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NCAD: Doctor attacks misconceptions about opioid addiction medications

August 20, 2017
by Gary A. Enos, Contributing Editor
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Opioid addiction treatment patients at Addiction Recovery Resources in Louisiana participate in the same group sessions whether they are receiving buprenorphine, injectable naltrexone, or no medication at all. In a National Conference on Addiction Disorders (NCAD) session on integrating medication and 12-Step approaches in treatment, facility owner A. Kenison Roy III, MD, said observations so far indicate little difference in overall outcome among the three subsets of patients.

“There is no difference in adherence, or the ability to do Step work,” said Roy. “There is long-term recovery in all three, and there is relapse in all three.”

Roy pointed out the difficulty of engaging opioid-dependent patients into abstinence-based treatment, then described the advantages of programming that blends a 12-Step orientation with medications such as buprenorphine and Vivitrol. Studies in outpatient settings show that use of buprenorphine improves treatment engagement and most life outcomes at six months, Roy said, adding that there is no evidence that buprenorphine works when programs limit its use to detox only.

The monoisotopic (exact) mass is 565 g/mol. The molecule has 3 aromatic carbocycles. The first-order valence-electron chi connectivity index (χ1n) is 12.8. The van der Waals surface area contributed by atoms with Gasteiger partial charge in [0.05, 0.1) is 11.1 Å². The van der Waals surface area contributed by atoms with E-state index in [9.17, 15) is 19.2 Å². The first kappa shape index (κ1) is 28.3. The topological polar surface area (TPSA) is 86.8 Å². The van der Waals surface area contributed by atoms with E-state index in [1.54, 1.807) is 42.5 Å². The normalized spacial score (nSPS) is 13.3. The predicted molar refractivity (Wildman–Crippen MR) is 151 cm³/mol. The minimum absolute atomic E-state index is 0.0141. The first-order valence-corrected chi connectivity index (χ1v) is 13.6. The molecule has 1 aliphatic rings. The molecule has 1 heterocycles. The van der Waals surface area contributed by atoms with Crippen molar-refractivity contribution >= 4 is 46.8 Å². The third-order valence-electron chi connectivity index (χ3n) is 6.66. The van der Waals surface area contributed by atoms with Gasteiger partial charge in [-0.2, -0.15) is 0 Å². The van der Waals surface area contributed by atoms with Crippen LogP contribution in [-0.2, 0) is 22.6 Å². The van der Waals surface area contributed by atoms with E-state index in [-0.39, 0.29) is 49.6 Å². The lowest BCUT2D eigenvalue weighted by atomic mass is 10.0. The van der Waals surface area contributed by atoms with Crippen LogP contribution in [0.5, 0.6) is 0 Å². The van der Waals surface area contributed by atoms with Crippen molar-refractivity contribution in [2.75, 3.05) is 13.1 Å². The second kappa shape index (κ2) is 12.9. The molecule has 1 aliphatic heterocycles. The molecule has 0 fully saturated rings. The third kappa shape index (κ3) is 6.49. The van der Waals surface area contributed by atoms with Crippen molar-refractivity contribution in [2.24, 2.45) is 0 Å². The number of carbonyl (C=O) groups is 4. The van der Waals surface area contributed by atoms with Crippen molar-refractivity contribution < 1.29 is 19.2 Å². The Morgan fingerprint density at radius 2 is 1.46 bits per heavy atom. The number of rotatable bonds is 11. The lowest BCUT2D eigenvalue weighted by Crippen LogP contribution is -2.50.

He spent much of his NCAD session trying to debunk myths about buprenorphine, pointing out that patients on the drug do not escalate their doses or experience symptoms of addiction, for example.

“The place for ideology in treatment should be tempered by science,” Roy said.

He said the medication option at least should be there for all patients, and should not be based on the level of care in which they are placed. Once a patient is on buprenorphine, he said, he/she should stay on the medication as long as needed to meet important individual life goals. When he is asked the duration question, Roy likes to answer it this way: “When the patient has a house, a spouse and is halfway through Step 9.”

From there, weaning a patient off the medication can be achieved in nearly all cases, he said, although the process can be painstaking.

Roy added that the tenets of Alcoholics Anonymous (AA) and Narcotics Anonymous (NA) make no judgment about use of medications prescribed by a physician. Comments from the session audience, however, suggested that maintenance medication-using patients still face discrimination in some 12-Step meeting rooms, often being told they are not in recovery if they are on maintenance drugs.